Vanegas v. Signet Builders, Inc., No. 21-2644 (7th Cir. 2022)Annotate this Case
Vanegas, a Mexican citizen, was hired by Signet, a nationwide construction company, to work in the U.S. on an H-2A guestworker visa, which authorizes foreign workers to perform “agricultural” work in the U.S. on a temporary basis, if the proposed employer can show that there are too few domestic workers willing and able to do the work and that the use of guest-workers will not undercut local workers’ wages and working conditions, 8 U.S.C. 1101(a)(15)(H)(ii)(a); 1188(a)(1). Vanegas was assigned to build livestock structures on farms in Wisconsin and Indiana. He routinely worked more than 40 hours a week, but Signet did not pay him extra for his overtime hours.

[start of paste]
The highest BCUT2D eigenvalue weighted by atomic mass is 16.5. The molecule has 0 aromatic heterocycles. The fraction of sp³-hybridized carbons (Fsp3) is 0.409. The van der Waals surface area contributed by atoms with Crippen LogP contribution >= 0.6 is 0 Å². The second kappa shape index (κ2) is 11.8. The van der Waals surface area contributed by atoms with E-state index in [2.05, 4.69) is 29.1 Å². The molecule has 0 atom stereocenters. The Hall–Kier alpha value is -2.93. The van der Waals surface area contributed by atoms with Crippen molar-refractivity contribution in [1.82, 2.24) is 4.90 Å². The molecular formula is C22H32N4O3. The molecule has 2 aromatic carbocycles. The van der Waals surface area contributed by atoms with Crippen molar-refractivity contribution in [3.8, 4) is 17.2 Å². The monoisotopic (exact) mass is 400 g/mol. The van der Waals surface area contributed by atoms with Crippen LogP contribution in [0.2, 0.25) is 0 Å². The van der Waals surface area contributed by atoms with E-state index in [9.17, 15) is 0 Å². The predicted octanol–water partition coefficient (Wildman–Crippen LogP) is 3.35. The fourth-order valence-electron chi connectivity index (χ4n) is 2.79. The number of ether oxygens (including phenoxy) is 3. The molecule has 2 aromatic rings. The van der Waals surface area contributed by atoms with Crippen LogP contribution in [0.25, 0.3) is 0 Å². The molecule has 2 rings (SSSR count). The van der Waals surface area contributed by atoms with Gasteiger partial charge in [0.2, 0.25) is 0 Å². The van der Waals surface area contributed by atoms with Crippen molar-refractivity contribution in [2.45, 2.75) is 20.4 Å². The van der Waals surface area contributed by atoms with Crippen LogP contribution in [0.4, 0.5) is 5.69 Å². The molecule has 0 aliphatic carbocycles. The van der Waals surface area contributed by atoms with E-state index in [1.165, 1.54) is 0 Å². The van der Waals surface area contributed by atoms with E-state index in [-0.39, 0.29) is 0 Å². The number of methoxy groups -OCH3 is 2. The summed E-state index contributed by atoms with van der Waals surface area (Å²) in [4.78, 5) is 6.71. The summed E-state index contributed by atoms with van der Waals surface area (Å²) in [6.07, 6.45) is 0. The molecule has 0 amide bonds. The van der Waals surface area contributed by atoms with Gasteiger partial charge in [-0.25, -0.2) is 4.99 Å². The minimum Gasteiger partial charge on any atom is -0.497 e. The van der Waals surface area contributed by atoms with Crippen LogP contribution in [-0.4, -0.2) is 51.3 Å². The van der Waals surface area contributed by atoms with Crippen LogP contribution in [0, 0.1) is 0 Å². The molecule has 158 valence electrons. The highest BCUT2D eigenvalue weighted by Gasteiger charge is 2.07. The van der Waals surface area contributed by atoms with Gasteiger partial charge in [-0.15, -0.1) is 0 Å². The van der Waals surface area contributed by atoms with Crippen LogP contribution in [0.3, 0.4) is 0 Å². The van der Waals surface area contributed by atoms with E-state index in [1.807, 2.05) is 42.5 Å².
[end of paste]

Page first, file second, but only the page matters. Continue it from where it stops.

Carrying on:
He filed a complaint under the Fair Labor Standards Act (FLSA) and moved for conditional certification of a collective action on behalf of all Signet H-2A workers who were exclusively assigned to construction work. The district court dismissed, finding that Vanegas was an agricultural worker, exempt from FLSA’s overtime protections, 29 U.S.C. 213(b)(1). The Seventh Circuit reversed. Work falls within the FLSA agricultural exemption only if it is both “performed by a farmer or on a farm” and if it “does not amount to an independent business.” Regulations establish a fact-intensive, totality-of-the-circumstances test to determine whether work performed on a farm is agricultural or is an independent business. Signet did not prove that the agricultural exemption applies.